SPRINGWOOD TREE SERVICES (THORNEY) LTD WILDLIFE POLICY

Working with nature every day, we have a sound approach to the environment. Often working alongside ecologists, we make sure that birds, bats, newts, badgers and other wildlife are not at risk whilst tree work is carried out.  

 

Wildlife Protection

All birds and their nests and eggs are protected by law under the Wildlife and Countryside Act (1981), the Countryside and Rights of Way Act (2000) and the Habitat Regulations (2007).

 

Many other species of animals are also protected including bats, badgers, dormice and newts. Springwood Tree Services Ltd routinely undertake a Habitat Disturbance Assessment at all sites before undertaking any tree work.

Where it is known, or it is believed to be likely that, protected species or their habitats may be present, full consideration will be given to minimising the effect of any proposed tree work on these species. These measures may include any of the following:

  • Postponing or abandoning work around active habitats.

  • Seeking expert advice and/or employing the services of an ecologist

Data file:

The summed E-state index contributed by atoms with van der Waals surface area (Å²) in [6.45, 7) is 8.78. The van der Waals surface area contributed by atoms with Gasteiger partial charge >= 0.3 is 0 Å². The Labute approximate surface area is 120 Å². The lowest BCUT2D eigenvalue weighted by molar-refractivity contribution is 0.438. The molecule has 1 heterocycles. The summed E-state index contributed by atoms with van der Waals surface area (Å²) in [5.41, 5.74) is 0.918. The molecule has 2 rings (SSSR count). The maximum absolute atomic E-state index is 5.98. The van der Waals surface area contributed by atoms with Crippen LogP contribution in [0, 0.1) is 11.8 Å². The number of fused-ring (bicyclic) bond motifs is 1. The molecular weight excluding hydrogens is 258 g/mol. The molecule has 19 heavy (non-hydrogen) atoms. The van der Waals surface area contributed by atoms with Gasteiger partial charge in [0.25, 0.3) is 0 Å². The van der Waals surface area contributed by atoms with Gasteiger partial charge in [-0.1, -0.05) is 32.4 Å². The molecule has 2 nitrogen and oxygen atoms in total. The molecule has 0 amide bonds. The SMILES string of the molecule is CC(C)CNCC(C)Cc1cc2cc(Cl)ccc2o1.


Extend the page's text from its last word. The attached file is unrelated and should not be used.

• Modifying works to avoid affected areas – for example retaining trunks as standing dead wood if identified as being suitable for habitat provision

  • Specifying works to be undertaken in such a way so as to reduce the impact of these works

  • Retaining brash and logs on-site to provide extra wildlife habitat

All team members are aware of the current legislation around protected species and their habitats.

Veteran Trees

Springwood Tree Services Ltd recognise the value of these unique ancient habitats. Veteran trees require specialised management techniques, with long term ecological considerations. We are committed to giving the most up to date advice on the management of veteran trees and their associated habitats.

Surveys

As professional arborists we take our responsibility to assess, record and confirm that any tree surgery carried out will not disturb actively nesting wildlife seriously.

We always (regardless of month) conduct visual surveys of the trees and hedges when site visits to quote are undertaken and then again immediately before we begin work – if we spot an active nest of any kind, the work is postponed until we are sure the nest is no longer